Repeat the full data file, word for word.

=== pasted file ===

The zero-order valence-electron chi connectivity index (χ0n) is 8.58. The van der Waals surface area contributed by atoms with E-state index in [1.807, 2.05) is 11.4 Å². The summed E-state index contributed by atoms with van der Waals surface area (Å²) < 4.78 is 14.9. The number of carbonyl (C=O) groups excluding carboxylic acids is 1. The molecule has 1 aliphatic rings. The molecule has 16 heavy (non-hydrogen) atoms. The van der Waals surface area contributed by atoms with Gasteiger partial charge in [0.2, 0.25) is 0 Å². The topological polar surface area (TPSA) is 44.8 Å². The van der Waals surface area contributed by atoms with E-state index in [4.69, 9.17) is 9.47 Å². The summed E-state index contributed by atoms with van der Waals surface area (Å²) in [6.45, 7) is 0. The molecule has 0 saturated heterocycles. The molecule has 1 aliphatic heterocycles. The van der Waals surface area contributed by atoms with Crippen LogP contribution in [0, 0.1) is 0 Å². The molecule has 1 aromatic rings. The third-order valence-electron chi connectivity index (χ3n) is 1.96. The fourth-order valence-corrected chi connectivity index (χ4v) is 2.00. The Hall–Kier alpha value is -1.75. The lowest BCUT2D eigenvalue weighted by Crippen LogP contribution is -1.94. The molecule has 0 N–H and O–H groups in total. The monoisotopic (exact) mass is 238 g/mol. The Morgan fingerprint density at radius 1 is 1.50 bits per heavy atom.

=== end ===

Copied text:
The zero-order valence-electron chi connectivity index (χ0n) is 8.58. The van der Waals surface area contributed by atoms with E-state index in [1.807, 2.05) is 11.4 Å². The summed E-state index contributed by atoms with van der Waals surface area (Å²) < 4.78 is 14.9. The number of carbonyl (C=O) groups excluding carboxylic acids is 1. The molecule has 1 aliphatic rings. The molecule has 16 heavy (non-hydrogen) atoms. The van der Waals surface area contributed by atoms with Gasteiger partial charge in [0.2, 0.25) is 0 Å². The topological polar surface area (TPSA) is 44.8 Å². The van der Waals surface area contributed by atoms with E-state index in [4.69, 9.17) is 9.47 Å². The summed E-state index contributed by atoms with van der Waals surface area (Å²) in [6.45, 7) is 0. The molecule has 0 saturated heterocycles. The molecule has 1 aliphatic heterocycles. The van der Waals surface area contributed by atoms with Crippen LogP contribution in [0, 0.1) is 0 Å². The molecule has 1 aromatic rings. The third-order valence-electron chi connectivity index (χ3n) is 1.96. The fourth-order valence-corrected chi connectivity index (χ4v) is 2.00. The Hall–Kier alpha value is -1.75. The lowest BCUT2D eigenvalue weighted by Crippen LogP contribution is -1.94. The molecule has 0 N–H and O–H groups in total. The monoisotopic (exact) mass is 238 g/mol. The Morgan fingerprint density at radius 1 is 1.50 bits per heavy atom.